• Each application assigned to 3 reviewers for
    written comments
  • Streamlined Review may be used
  • Group discussion of each application, including
    budget recommendation
  • Recommended score range
  • Reviewers privately assign priority score

37
Peer Review Group Actions
  • Unscored (Streamlined Review)
  • Scientific Merit Rating (Priority Score)

38
Priority Scores/ Percentiles
  • Priority scores range from
  • 100 (Best) to 500
    (Worst)
  • 100 x (1.0 5.0)
  • In Streamlined Review, those in lower half are
    eliminated (unscored)
  • Percentiles calculated to normalize scoring
    behavior across review groups

39
Priority Scores Assigned by Reviewers
  • SCORED (stronger) 1.0 ? 1.4
    (Outstanding)

  • 1.5 ? 2.0 (Excellent) (25)

  • 2.0 ? 3.0 (25)
  • UNSCORED (weaker ) 3.0 ? 4.0
  • 4.0
    ? 5.0 (50)

40
HINTS PREPARING AN APPLICATION
  • Start early
  • Read and follow instructions
  • Clarify any confusing instructions early
  • Do not assume staff or reviewers will know what
    you mean
  • Include well designed tables and figures
  • Format - consider the reviewers
  • Proofread and check before sending

41
PREPARING AN APPLICATION (cont.)
  • Explicitly state the purpose of the proposed work
  • Refer to the literature thoroughly but
    thoughtfully
  • Present an organized, lucid write-up
  • Be mindful of the review criteria to be used
  • Get advice from colleagues

42
Art of Persuasion Assumptions
  • that the reviewers are knowledgeable and
    committed to doing a thorough job of evaluating
    each application
  • that the reviewers have less time to complete
    the task than desirable
  • that good formatting will assist reviewers to
    remember your organization and the thrust of your
    arguments


43
Strategies to Strengthen Applications The Short
List
  • Ask scientist with AHRQ support to critically
    review your application prior to submission
    more than once
  • Talk with an Agency (AHRQ, etc.) program
    officer(s)

44
Strengthening Applications - The Long List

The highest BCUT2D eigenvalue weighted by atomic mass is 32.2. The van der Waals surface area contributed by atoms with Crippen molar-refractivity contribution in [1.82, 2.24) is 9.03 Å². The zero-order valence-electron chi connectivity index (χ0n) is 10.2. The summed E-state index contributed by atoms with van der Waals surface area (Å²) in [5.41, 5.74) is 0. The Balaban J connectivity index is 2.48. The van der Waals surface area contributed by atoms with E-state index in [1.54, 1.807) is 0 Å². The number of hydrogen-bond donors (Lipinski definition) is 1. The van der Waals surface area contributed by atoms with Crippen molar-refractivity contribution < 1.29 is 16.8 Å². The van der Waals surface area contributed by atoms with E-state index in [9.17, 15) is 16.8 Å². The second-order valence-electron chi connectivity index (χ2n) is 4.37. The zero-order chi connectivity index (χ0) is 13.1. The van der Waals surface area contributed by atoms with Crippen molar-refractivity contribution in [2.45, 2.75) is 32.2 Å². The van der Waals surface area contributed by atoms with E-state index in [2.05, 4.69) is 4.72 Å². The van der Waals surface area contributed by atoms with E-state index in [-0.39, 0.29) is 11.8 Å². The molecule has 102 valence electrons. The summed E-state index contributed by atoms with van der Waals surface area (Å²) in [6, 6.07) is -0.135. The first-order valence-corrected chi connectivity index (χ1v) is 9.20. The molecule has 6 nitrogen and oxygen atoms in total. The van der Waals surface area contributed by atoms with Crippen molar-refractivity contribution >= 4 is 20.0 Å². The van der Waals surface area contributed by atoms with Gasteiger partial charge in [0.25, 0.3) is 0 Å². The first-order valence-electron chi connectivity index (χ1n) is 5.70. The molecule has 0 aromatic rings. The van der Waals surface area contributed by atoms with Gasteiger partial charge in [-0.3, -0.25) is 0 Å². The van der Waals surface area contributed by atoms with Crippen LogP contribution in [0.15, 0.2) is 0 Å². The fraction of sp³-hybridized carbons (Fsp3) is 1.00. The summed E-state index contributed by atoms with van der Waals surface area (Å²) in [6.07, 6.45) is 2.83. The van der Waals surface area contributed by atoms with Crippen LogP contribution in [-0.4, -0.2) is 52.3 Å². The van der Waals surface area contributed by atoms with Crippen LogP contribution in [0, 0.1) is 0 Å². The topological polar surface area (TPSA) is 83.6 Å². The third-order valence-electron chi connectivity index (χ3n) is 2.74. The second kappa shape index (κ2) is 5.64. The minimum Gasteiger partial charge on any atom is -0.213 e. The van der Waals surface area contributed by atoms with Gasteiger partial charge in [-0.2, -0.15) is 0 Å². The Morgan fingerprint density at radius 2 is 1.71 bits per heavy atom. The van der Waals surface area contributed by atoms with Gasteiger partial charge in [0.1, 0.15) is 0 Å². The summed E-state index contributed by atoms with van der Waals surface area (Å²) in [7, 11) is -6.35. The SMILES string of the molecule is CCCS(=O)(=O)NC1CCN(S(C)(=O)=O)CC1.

• Significance of problem Best if transparent yet
    not insultingly obvious
  • Scientific Rationale New /or original ideas
    clearly identified
  • Include a plan for acquiring needed expertise,
    if needed
  • Discuss the limitations of the chosen approach
  • Include abundant detail about the methodology
  • Scope of work midway on the trivial grandiose
    continuum
  • Describe the participants their involvement in
    the study in detail
  • Include pilot or preliminary data
  • Describe future research directions

45
Help Reviewers See the Merits
  • Think like a reviewer
  • Learn as much as possible about The System (e.g.,
    figure out the likely review group)
  • Preempt criticism
  • Include collaborators who can compensate for your
    deficiencies
  • Learn as much as possible about what research
    projects in your area that have been funded by
    the NIH/AHRQ/HRSA/CDC/etc.
  • CRISP Database
    (http//crisp.oit.nih.gov)

46
http//crisp.oit.nih.gov
47
HCRT Grant Applications Reviewed and Funded in FY08 HCRT Grant Applications Reviewed and Funded in FY08 HCRT Grant Applications Reviewed and Funded in FY08 HCRT Grant Applications Reviewed and Funded in FY08
Types Reviewed Funded Sucessful
F31 2 0 0
F32 8 2 25
K02 5 3 60
K08 12 6 50
R36 39 11 28
R01 1 1 100
R13 1 0 0
Total 68 23 34
48
In God We Trust. All Others Must Bring Data.
Olivia Bartlett, Ph.D. Chief, Research Programs